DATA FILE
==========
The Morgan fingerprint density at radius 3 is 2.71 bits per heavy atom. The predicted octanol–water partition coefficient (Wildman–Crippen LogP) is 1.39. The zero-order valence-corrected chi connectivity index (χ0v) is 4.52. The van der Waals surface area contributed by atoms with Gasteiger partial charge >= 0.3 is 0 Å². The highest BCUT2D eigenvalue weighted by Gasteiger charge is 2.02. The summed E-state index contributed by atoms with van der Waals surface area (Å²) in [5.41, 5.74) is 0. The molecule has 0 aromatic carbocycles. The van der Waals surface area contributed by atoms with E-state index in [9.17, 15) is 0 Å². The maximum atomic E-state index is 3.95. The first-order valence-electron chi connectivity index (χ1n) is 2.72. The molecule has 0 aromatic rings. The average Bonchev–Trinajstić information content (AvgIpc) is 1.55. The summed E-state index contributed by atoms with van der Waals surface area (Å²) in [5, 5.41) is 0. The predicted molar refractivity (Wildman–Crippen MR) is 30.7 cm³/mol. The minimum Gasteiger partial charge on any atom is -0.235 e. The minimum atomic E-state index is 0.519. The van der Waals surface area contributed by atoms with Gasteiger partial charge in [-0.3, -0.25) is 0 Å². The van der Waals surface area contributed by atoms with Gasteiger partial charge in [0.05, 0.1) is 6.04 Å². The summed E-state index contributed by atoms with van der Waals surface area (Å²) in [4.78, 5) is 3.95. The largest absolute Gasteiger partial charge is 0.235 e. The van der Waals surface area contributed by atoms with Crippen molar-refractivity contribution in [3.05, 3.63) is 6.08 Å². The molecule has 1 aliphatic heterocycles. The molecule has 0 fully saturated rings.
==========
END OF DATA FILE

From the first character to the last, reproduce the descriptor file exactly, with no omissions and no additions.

The Morgan fingerprint density at radius 3 is 2.71 bits per heavy atom. The predicted octanol–water partition coefficient (Wildman–Crippen LogP) is 1.39. The zero-order valence-corrected chi connectivity index (χ0v) is 4.52. The van der Waals surface area contributed by atoms with Gasteiger partial charge >= 0.3 is 0 Å². The highest BCUT2D eigenvalue weighted by Gasteiger charge is 2.02. The summed E-state index contributed by atoms with van der Waals surface area (Å²) in [5.41, 5.74) is 0. The molecule has 0 aromatic carbocycles. The van der Waals surface area contributed by atoms with E-state index in [9.17, 15) is 0 Å². The maximum atomic E-state index is 3.95. The first-order valence-electron chi connectivity index (χ1n) is 2.72. The molecule has 0 aromatic rings. The average Bonchev–Trinajstić information content (AvgIpc) is 1.55. The summed E-state index contributed by atoms with van der Waals surface area (Å²) in [5, 5.41) is 0. The predicted molar refractivity (Wildman–Crippen MR) is 30.7 cm³/mol. The minimum Gasteiger partial charge on any atom is -0.235 e. The minimum atomic E-state index is 0.519. The van der Waals surface area contributed by atoms with Gasteiger partial charge in [-0.3, -0.25) is 0 Å². The van der Waals surface area contributed by atoms with Gasteiger partial charge in [0.05, 0.1) is 6.04 Å². The summed E-state index contributed by atoms with van der Waals surface area (Å²) in [4.78, 5) is 3.95. The largest absolute Gasteiger partial charge is 0.235 e. The van der Waals surface area contributed by atoms with Crippen molar-refractivity contribution in [3.05, 3.63) is 6.08 Å². The molecule has 1 aliphatic heterocycles. The molecule has 0 fully saturated rings.